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From "Nathan Bubna" <>
Subject Re: Which flavor of Velocity to use?
Date Sat, 27 Dec 2008 17:11:26 GMT
On Fri, Dec 26, 2008 at 2:53 PM, Steve Cohen <> wrote:
> I want to try to port an existing application to Velocity.
> This application is in some ways quite like a Web App, yet it is not one.
>  It's user-interface is delivered through the AOL Instant Messenger SDK.  In
> AIM terms, it is a "bot".  Users chat with it as they would with any other
> AIM buddy and it performs various tasks for them, during which it presents
> them with various bits of information.
> AIM delivers instant messages to our bot, which is implemented using AIM's
> SDK.  An Instant Message contains of course the text of the IM, which our
> bot processes much like a command-line parser of a sort.  A properly entered
> command leads to some sort of action being performed which might be data
> retrieval or modification, or something else.  An improperly entered command
> leads to an "error page".  No matter what it is, the feedback to the user is
> an IM sent back to him via AIM.  Our bot's interface to AIM going in this
> direction is again the AIM SDK.  This is analogous to a servlet response.
> Additionally, although there are alternatives, AOL's preferred mechanism for
> receiving inputs from a "bot" is that it be a limited form of xhtml - that
> is, only a restricted subset of xhtml is allowed.  Things like <b>, <br/>,
> and <font> are allowed, <table> is not.  The AIM SDK provides a way of
> converting strings to this format, but it is not required to use this API.
> Up until now, the relatively simple nature of this interface led me down the
> primrose path of simply taking strings as input, parsing them, running them
> through whatever process was required and spitting back out the required
> output.  I gave no thoughts to MVC.  Possible outputs were stored in a
> properties file, often with various replaceable parameters.  This was easily
> handled in java, but it's become more cumbersome as the size of this
> properties file increased.  It got way more cumbersome when I started
> needing to format the text.  I developed a clever (too clever by half)
> mechanism for formatting this text using java, but I really need to get away
> from that.  Java is doing way too much.  I would rather now have a bunch of
> little "html pages" that have the formatting on them, with the content to be
> popped in via templating.
> What I want is to have the various boilerplate outputs stored as velocity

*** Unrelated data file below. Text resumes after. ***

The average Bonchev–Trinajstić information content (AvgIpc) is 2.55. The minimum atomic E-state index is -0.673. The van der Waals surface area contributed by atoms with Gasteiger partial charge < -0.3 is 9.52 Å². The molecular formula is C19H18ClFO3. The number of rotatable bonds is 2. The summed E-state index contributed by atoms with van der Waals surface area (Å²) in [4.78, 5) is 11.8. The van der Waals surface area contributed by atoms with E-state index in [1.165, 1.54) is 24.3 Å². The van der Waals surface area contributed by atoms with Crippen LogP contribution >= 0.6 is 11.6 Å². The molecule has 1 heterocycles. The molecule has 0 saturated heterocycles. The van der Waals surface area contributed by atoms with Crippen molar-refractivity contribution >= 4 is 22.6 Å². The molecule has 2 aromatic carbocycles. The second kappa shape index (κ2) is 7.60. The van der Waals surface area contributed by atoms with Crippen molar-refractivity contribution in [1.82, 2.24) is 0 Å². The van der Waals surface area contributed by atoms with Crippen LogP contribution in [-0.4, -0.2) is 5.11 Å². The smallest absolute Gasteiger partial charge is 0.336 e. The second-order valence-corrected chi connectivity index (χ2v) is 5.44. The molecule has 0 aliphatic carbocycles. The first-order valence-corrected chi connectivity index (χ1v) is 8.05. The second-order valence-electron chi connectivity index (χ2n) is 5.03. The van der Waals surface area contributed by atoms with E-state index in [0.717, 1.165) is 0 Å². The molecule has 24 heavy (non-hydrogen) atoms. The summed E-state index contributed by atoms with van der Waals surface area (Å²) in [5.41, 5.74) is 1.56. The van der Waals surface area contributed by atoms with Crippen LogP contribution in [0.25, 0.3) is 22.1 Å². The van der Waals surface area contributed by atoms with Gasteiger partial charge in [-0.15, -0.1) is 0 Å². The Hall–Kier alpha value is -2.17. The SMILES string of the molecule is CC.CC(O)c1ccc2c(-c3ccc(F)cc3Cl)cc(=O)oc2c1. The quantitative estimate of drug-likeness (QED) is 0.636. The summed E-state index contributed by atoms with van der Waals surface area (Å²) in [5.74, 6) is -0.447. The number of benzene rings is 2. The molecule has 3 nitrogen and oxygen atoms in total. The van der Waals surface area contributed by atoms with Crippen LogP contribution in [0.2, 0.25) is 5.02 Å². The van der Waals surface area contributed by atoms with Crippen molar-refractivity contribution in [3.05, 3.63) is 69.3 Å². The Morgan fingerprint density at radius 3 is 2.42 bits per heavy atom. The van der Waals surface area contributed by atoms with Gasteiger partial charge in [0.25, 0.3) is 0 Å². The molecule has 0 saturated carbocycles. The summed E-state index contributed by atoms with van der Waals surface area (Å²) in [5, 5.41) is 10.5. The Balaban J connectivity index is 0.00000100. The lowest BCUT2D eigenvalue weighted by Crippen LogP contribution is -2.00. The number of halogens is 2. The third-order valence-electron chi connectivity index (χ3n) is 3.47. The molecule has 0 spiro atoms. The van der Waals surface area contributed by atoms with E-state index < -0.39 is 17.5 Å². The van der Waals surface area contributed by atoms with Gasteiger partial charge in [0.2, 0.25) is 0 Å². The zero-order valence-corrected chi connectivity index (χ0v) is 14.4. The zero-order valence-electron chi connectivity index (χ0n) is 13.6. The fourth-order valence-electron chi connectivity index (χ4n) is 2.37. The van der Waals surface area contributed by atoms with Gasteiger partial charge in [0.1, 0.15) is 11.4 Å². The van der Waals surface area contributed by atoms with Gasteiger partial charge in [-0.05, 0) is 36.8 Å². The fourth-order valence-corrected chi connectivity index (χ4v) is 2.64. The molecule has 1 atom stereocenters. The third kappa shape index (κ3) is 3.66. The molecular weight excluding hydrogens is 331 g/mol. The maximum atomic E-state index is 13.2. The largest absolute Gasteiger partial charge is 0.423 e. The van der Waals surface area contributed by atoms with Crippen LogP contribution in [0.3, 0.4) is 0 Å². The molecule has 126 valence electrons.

> templates, in an intelligently organized directory tree structure, and use
> the velocity mechanism to merge in the live data.  Fortunately, even though
> this application isn't a WebApp, I long ago made the decision to run it
> inside of Tomcat.  Although it isn't a Web application, there are a couple
> of minor interfaces that do access the application through servlets, hence
> Tomcat.  Thus the architecture is all already there to put all the templates
> under the Web Context root.
> However, as I said, it ISN'T actually a web app.  It doesn't deliver content
> to users via the http request/response paradigm.  One idea for using
> velocity in this situation would be to make http://localhost:8080 calls to
> the Velocity Servlet, get the merged output, read it into a StringWriter,
> and send that on to the user.  But that doesn't feel right.  It feels like
> needless overhead.
> I would like to invoke Velocity like a non-webapp, through java, but read
> the templates from the Web Context as though it were a web app.  Has anyone
> done anything like that, or otherwise have helpful advice for me?

Yeah, i don't think you really need the VelocityViewServlet.  (Note
that the VelocityServlet class is deprecated).   But so long as you
are running in a webapp container like Tomcat and have access to a
ServletContext, you can use the WebappResourceLoader (from
VelocityTools 2) to load templates from your web context.  Just
remember to put the ServletContext object in your VelocityEngine (or
singleton) application attributes before you initialize it:

VelocityEngine engine = new VelocityEngine();

> Thanks.
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